Bishop's Letter: Church and conflict

Back in 1994, before I attended seminary, I was working at a church in the Midwest as the parish life coordinator. In many ways, it was a dream job. I felt called to do this work.

Toward the end of my first year in the position, conflict began to brew. Some church leaders did not agree with how the pastor and staff (of which I was a part) were going about the work of the church and outreach efforts. There were private meetings about how to get the pastors to leave, face to face interactions that were just mean-spirited with name calling and accusations. Some individuals said they would withhold their giving unless changes were made. It was ugly. It felt personal.

I thought “if this is what church is about, I don’t want to be a part of it.” (Little did I know where I’d be writing this story from today.)

Unfortunately, far too many of us can relate to feeling unwelcome or outside of a church community. Or we can recall a time when we have excluded others.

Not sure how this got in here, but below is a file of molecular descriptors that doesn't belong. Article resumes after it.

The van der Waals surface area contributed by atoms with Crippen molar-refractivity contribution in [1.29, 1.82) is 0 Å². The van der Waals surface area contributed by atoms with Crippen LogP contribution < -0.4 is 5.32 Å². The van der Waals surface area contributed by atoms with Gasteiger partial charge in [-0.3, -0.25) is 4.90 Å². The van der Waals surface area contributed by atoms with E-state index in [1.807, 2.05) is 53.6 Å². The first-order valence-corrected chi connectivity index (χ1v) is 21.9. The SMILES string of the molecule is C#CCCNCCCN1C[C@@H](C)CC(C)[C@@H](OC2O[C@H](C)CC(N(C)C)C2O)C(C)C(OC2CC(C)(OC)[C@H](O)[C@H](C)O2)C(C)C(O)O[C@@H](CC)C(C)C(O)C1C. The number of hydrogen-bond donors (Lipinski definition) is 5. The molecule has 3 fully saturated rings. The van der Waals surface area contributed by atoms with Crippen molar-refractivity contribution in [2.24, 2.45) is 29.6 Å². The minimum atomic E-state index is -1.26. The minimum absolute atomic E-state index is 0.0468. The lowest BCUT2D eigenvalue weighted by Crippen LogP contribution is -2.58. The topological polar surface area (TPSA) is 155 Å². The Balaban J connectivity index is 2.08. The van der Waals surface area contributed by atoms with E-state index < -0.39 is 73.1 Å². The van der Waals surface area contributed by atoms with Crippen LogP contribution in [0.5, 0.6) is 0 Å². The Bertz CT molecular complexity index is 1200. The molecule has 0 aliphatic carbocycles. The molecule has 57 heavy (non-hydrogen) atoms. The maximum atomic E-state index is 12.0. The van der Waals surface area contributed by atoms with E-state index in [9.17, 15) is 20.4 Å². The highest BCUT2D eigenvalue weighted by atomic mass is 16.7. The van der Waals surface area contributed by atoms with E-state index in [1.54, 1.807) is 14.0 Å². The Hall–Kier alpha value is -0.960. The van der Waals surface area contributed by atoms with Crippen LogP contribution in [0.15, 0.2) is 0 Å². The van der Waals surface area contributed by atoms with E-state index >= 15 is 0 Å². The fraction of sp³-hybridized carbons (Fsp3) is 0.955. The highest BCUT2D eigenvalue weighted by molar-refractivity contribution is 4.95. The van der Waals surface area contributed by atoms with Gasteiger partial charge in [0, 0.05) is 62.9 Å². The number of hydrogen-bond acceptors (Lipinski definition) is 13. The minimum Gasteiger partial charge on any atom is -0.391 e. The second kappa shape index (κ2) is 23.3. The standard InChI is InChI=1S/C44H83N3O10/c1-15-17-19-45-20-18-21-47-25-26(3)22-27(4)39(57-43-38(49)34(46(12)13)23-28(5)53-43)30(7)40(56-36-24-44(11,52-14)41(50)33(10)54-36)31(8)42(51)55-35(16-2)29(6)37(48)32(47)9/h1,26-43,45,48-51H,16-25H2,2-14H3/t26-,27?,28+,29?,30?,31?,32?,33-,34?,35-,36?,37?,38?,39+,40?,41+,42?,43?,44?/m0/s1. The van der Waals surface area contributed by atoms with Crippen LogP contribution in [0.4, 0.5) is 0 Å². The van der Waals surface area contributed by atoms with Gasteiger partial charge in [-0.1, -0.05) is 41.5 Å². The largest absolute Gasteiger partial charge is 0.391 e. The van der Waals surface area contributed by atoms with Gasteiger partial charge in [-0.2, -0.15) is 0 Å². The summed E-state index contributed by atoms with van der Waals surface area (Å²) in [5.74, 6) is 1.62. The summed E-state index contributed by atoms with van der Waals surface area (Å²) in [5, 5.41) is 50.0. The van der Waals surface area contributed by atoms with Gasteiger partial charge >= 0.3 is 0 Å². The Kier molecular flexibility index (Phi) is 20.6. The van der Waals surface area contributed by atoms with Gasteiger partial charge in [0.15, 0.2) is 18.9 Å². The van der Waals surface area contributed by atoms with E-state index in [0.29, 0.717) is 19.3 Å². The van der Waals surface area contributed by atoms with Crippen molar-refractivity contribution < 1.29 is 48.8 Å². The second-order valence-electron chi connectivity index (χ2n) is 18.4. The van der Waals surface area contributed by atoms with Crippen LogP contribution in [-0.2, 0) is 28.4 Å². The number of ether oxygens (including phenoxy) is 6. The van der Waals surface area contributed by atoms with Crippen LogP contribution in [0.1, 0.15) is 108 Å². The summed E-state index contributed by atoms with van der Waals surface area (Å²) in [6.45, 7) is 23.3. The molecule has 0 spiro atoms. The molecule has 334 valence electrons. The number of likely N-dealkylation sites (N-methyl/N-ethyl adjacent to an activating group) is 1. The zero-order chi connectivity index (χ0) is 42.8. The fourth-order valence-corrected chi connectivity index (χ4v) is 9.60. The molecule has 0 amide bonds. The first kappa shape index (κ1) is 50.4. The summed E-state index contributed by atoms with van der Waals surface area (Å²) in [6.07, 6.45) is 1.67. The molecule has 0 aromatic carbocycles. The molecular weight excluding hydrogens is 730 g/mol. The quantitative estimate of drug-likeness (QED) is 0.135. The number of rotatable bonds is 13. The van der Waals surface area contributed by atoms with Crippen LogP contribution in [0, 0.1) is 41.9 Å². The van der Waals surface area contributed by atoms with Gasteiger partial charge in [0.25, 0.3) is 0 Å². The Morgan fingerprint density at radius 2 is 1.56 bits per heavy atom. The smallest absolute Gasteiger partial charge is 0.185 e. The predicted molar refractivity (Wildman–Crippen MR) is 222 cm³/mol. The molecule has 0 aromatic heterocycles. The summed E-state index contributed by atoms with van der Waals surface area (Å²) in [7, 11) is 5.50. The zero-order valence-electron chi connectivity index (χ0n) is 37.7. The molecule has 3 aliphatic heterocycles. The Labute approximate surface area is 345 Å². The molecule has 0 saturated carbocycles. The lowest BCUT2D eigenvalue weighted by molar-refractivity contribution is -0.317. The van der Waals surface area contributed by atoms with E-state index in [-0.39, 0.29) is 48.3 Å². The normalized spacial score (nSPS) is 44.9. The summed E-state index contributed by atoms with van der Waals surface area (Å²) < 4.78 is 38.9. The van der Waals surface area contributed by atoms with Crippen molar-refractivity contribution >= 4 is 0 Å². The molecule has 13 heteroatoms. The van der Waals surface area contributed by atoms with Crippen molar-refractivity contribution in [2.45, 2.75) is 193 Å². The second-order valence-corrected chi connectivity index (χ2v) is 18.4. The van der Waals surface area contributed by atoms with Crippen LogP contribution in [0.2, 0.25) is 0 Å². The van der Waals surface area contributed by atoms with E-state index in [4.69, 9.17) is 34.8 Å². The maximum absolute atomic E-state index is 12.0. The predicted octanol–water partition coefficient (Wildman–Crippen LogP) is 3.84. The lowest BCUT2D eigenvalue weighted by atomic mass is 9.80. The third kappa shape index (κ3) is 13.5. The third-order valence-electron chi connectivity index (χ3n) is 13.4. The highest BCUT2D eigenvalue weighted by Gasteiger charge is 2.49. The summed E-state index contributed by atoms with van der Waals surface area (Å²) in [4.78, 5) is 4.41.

The church is made of people, and having an attitude of “all are welcome” is going to be messy. How do we find ways to hold disparate voices and have disagreement while maintaining God’s love for another?

As much as I wish I had it all figured out, I believe that each of us holds parts of the truth, but not the entire truth. We are not whole without one another. Jesus’ prayer from John 17 has new meaning for me, “I have given them the glory that you gave me, that they may be one as we are one.”

In this season of annual meetings, how are you finding ways to include each other? Are there practices that have worked well for you?  

Thank you for being in this work together. 


The Rev. Deborah K. Hutterer
Grand Canyon Synod of the ELCA